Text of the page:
The Professionals Who Help Students Succeed
As adults, we might feel nostalgic for our high school days, but the truth is, the average student’s experience may be more work than we imagine. With heavy academic schedules, time-consuming extracurriculars and big questions about the future, students have a lot to juggle. T&S talked with some of the consultants and tutors who make the load a little lighter.
The college admission process looms large over students’ (and parents’!) heads, but they don’t have to tackle it alone. Cindy Zelinsky, owner of Absolute College Consulting, says a college consultant can help students and their families find a school that’s the right fit academically, socially and financially. “The choices can be overwhelming, and hearing about peers’ plans can create unwanted pressure,” she notes. “I help students find the best school for them.”
The ideal time to start working with a consultant is the summer before junior year, according to Zelinsky, although she also works with freshmen and sophomores. “Students compile a list of schools they’re interested in and determine which ones they want to visit,” she explains. “This isn’t a cookie-cutter process. I get to know each student so I understand what is really important to them.”
Zelinsky meets face-to-face with students weekly or biweekly, or she schedules video conferences. Along with helping determine which schools are the best options, she assists students with the application process and writing their essays. “The goal is to get the applications done the summer before their senior year,” she says. “That way, they aren’t overwhelmed and can enjoy their last year.”
Sometimes it can be hard to see our own strengths. Master certified executive coach Beth Chesterton, owner of Chesterton & Co., says she helps everyone from middle school students to high-powered CEOs understand who they are at their best. “It’s not just cheerleading; it’s productive work,” she explains. “You can’t see yourself without the aid of others. I help people find what’s dazzling about them, so they can understand it themselves. With that knowledge, they become unstoppable when moving toward what they want to make happen.”
Consultations can take many forms, including one-on-one meetings and group sessions, and Chesterton suggests starting around junior year. For students, a life or career coach can help develop skills in areas like resume crafting, public speaking and interviewing. “It’s about helping them learn to make an impact and stand out from a group of people,” she says.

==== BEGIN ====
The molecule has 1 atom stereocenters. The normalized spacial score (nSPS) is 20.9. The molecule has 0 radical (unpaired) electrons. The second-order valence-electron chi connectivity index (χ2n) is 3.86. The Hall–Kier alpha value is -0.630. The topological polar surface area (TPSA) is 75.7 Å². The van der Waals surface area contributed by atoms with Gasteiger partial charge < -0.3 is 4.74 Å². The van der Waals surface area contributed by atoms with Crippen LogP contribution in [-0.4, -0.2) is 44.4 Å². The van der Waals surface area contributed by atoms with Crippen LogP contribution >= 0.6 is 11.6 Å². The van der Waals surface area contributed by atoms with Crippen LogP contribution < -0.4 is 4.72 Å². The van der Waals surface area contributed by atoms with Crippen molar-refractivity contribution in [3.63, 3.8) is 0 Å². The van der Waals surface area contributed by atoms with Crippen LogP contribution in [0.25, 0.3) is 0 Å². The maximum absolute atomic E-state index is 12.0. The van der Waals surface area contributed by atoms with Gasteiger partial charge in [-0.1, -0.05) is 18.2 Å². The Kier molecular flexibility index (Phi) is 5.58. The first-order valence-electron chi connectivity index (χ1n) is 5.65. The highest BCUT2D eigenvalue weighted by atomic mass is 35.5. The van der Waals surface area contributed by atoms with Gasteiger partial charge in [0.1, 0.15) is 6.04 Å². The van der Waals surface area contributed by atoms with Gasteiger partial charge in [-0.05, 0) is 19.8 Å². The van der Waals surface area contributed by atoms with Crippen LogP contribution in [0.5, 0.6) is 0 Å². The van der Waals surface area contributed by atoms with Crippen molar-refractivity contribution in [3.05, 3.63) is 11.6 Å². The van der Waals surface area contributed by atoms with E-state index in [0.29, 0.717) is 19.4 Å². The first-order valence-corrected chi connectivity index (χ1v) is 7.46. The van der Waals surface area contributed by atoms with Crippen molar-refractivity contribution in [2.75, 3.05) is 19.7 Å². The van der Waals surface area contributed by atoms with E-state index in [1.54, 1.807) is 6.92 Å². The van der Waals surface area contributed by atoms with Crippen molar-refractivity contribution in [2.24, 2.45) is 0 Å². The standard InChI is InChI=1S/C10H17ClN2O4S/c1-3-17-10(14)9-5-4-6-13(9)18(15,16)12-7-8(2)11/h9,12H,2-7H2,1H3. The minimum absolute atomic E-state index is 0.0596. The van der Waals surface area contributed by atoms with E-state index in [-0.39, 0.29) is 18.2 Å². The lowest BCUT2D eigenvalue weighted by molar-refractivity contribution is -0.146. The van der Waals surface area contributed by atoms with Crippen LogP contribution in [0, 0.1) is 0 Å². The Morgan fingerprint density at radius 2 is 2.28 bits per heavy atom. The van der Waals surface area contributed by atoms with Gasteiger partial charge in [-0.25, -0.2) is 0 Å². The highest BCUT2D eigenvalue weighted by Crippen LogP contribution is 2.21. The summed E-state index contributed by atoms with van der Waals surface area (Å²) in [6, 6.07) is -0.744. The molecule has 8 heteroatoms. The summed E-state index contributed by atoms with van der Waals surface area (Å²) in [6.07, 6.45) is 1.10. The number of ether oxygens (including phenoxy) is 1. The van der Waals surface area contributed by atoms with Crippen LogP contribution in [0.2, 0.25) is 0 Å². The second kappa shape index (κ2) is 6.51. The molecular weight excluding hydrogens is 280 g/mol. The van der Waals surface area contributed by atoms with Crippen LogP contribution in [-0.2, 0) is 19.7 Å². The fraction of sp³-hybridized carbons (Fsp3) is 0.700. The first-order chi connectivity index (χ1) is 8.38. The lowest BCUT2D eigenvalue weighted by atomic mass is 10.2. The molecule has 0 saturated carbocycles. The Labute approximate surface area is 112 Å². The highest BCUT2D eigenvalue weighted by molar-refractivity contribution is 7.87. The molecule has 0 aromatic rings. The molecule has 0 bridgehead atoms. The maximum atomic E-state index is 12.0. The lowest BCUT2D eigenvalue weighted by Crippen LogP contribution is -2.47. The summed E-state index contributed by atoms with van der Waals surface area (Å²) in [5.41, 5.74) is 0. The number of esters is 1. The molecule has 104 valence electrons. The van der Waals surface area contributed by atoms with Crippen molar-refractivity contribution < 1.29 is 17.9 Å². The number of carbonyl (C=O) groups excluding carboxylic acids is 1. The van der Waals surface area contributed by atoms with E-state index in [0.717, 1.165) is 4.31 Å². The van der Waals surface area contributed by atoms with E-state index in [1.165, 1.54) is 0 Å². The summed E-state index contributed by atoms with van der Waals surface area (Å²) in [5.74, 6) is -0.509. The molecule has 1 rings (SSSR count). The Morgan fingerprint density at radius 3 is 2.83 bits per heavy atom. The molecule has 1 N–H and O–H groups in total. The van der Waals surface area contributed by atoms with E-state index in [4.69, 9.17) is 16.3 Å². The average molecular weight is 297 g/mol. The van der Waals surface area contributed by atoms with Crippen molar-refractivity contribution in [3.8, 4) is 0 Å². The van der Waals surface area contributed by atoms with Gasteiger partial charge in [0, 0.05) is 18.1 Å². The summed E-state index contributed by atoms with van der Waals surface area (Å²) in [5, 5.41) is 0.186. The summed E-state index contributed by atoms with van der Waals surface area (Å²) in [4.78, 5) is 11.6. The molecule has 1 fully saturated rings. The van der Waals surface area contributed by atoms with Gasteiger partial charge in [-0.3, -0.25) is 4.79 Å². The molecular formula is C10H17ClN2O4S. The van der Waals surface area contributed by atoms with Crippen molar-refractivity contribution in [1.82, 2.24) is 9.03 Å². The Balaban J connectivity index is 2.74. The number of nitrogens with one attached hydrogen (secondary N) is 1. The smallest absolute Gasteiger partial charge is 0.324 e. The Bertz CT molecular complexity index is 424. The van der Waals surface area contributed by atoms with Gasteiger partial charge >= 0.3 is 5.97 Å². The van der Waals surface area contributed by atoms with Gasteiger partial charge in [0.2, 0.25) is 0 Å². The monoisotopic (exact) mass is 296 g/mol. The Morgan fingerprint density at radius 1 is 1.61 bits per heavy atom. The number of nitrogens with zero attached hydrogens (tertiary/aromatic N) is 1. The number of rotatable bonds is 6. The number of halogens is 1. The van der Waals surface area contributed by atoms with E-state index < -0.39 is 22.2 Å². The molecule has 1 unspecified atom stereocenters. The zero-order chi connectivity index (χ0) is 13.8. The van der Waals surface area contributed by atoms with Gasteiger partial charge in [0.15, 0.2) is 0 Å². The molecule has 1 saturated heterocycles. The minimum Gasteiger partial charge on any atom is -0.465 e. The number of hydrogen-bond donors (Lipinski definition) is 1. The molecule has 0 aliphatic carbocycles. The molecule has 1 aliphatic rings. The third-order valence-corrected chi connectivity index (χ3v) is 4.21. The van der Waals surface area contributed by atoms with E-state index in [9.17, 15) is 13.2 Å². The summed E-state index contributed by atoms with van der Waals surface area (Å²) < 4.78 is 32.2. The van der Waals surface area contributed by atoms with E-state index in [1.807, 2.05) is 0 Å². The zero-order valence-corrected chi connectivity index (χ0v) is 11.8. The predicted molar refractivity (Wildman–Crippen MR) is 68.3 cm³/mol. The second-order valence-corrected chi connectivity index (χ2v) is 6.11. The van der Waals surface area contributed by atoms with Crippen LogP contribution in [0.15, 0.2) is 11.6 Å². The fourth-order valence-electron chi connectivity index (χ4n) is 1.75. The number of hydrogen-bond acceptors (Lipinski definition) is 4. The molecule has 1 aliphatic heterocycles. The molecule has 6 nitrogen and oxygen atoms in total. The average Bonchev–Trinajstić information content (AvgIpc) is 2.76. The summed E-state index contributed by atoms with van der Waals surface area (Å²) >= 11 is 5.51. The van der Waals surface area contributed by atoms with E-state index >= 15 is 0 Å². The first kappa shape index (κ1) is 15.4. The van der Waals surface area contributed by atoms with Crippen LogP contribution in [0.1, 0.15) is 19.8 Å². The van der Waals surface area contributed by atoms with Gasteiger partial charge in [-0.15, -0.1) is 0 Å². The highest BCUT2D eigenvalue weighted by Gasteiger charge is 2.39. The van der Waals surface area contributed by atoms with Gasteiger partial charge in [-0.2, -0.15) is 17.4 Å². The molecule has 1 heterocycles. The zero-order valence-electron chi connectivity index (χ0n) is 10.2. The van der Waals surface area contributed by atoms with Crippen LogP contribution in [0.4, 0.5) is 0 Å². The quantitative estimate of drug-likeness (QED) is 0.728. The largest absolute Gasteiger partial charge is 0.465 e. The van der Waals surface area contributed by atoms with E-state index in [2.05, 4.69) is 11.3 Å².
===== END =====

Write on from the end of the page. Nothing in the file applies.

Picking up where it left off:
Sessions also may benefit students who have fallen off track and need help getting back to the top of their game. “If your child is losing confidence or feels stuck, working with a professional can help them see they are making an impact,” she notes. “They might feel awkward learning about their strengths, but they get inspired once they understand how to be effective.”
Tutoring likely calls to mind memorizing scientific formulas, historical dates and mathematical equations. While learning content is certainly still part of it, academic support can mean so much more. “To help students succeed at school, you must address all of the issues that interfere with learning,” says Shelley B. Smith, founder of Special Solutions. The education consulting firm helps students improve in key areas, including organization, concentration, comprehension and social skills.
Smith says the biggest sign a student could use extra help is erratic academic performance. “As, Cs and Fs on the same report card mean they are struggling to manage their workload,” she explains. Other indicators include not wanting to attend classes and disengaging from the school community. Once red flags are noticed, Smith suggests getting school officials involved. “Reach out early in the semester, so teachers and counselors better understand your child’s needs and are more empathetic and patient,” she notes.
At Special Solutions, Smith meets with every student and their parents for an initial consultation to best understand the issues. An academic coach then helps students create a goal sheet for their sessions. It’s important that they meet regularly with the same tutor, she notes. “We value the relationship between student and coach,” she adds. “It’s more beneficial to meet with someone who knows you as an individual.”
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